Ori Kam, a viola player, joined the Jerusalem Quartet after it was attacked at the Wigmore Hall last year by some of the same agitators who disrupted the BBC Proms last night. Although he was not in the quartet at the time, his view is that of a musician unfairly targeted by a politically motivated fringe. Here’s what he writes to slipped disc:
I was pleased to come across this discussion. This is the proper venue to exchange different viewpoints on this issue. I wish there were more public forums to have this discussion rather than the disruptions of concerts, which achieve only further entrenchment into our prefabricated ideas.
I applaud anyone who, in this day and age, takes a step to further causes larger than our daily routines, regardless of eminence or importance. I also applaud anyone who stands up for palestinian human rights and for the cause of a palestinian state, because I believe that the sane and responsible elements in our regions need all the support they can get. That applies to Israel, the palestinian authority, as well as to all countries in the region.
Having said that, I would like to raise some point for thought on this issue.
First, why limit the fight to palestinian rights in Israel and the west bank? The refugee issue was a result of the war in 1948. Even in the most pro-arab historical narratives, the responsibility for this war lies in all the participating countries. In that case, should not the refugee issue be a shared responsibility of the region? Why focus only on the west bank and not the appalling condition of palestinians in Syria, Lebanon and Egypt? Their treatment there is far worse than in the west bank or gaza.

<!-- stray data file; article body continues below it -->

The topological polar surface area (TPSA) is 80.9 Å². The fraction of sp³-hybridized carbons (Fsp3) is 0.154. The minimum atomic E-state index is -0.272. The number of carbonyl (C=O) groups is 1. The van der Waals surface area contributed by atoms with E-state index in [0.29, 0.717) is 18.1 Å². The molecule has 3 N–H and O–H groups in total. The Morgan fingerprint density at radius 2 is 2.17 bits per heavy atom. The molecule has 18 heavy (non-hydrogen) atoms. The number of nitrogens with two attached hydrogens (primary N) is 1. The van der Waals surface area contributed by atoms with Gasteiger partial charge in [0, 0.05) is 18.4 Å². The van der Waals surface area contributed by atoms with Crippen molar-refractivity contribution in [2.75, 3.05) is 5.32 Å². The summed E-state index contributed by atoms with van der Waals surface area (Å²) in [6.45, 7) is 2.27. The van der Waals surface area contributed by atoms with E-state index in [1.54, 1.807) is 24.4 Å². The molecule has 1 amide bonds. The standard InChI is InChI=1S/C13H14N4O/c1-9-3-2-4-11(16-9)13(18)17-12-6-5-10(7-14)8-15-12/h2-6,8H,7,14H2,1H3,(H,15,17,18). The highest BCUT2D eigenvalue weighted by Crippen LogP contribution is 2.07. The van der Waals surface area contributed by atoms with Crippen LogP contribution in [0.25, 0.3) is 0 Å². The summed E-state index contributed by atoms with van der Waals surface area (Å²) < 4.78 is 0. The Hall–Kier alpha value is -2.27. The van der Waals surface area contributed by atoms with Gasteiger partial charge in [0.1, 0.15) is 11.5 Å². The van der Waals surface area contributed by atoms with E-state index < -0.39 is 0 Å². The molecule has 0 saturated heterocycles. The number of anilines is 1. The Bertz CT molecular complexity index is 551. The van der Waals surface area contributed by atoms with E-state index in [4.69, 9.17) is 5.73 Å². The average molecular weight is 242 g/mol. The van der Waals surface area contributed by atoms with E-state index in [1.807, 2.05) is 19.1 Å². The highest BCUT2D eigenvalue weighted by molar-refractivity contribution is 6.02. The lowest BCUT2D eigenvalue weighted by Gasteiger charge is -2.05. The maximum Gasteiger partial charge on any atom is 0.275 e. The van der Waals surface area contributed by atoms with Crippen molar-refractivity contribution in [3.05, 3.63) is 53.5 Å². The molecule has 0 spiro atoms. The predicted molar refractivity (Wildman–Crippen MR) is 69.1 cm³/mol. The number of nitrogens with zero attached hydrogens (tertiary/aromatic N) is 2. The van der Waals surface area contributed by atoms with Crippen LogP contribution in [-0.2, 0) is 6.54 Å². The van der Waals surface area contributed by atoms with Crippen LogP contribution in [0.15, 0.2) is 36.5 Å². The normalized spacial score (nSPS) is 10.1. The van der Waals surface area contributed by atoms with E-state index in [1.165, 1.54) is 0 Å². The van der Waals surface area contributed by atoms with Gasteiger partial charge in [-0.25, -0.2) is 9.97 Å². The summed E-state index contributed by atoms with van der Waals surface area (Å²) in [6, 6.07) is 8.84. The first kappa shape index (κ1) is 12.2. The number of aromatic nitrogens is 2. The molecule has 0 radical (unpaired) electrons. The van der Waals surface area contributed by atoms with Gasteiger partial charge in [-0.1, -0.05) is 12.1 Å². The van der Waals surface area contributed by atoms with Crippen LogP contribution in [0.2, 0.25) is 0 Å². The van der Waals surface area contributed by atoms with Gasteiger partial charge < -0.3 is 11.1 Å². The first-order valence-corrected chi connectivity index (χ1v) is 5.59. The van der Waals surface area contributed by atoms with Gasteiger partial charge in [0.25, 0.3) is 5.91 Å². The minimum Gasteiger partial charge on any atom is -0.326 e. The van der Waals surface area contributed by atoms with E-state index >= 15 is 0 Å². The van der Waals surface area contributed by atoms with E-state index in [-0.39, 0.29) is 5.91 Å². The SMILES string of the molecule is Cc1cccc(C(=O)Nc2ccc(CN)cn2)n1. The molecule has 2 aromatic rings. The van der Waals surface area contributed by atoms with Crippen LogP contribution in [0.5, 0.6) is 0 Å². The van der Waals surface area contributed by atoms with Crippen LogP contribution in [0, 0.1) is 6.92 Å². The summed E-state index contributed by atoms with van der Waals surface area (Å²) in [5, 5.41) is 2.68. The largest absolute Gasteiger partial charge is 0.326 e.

As for refugees, in the 1940?s the world was full of refugees. Some were jewish refugees from countries like Syria, Iraq, Morocco and Egypt. These refugees were never compensated nor do they demanded citizenship or property from the countries that expelled them. Jewish refugees from eastern europe are fighting still today for their property with little or no success. I’m not saying that this makes any of the situation “right”, but in the space of “right” and “wrong” one often loses sight of what’s possible.
Finally, I think we have to be careful in targeting individuals and private organizations, who appear in commercial (as opposed to state-sponsored) events. I and my quartet are individuals and not state representatives. Our concerts are commercial events, which are not supported or presented by the state. We can not be held responsible for our government’s actions. Who would imagine boycotting Lang Lang for human rights violations in China? Few consider boycotting products manufactured in China or firms that do business there. I’m sure many of the musicians who signed this letter regularly travel to China to perform with their orchestras. I am often left with the questions why is the standard different for Israelis? The New York Philharmonic or Lorin Maasel traveled to North Korea to entertain the Junta that is responsible unprecedented atrocities. Who ever considered disrupting any of their performances?
The Israel Philharmonic is not a state orchestra. It received minor government support for targeted outreach activities. Zubin Mehta has been a strong voice for cohabitation and peace in the region. I call for people who really care about our region to support sane, rational and cultured elements in our region. Not marginalize them further.
I am always happy to have my opinions challenged, and am looking forward to hearing your comments.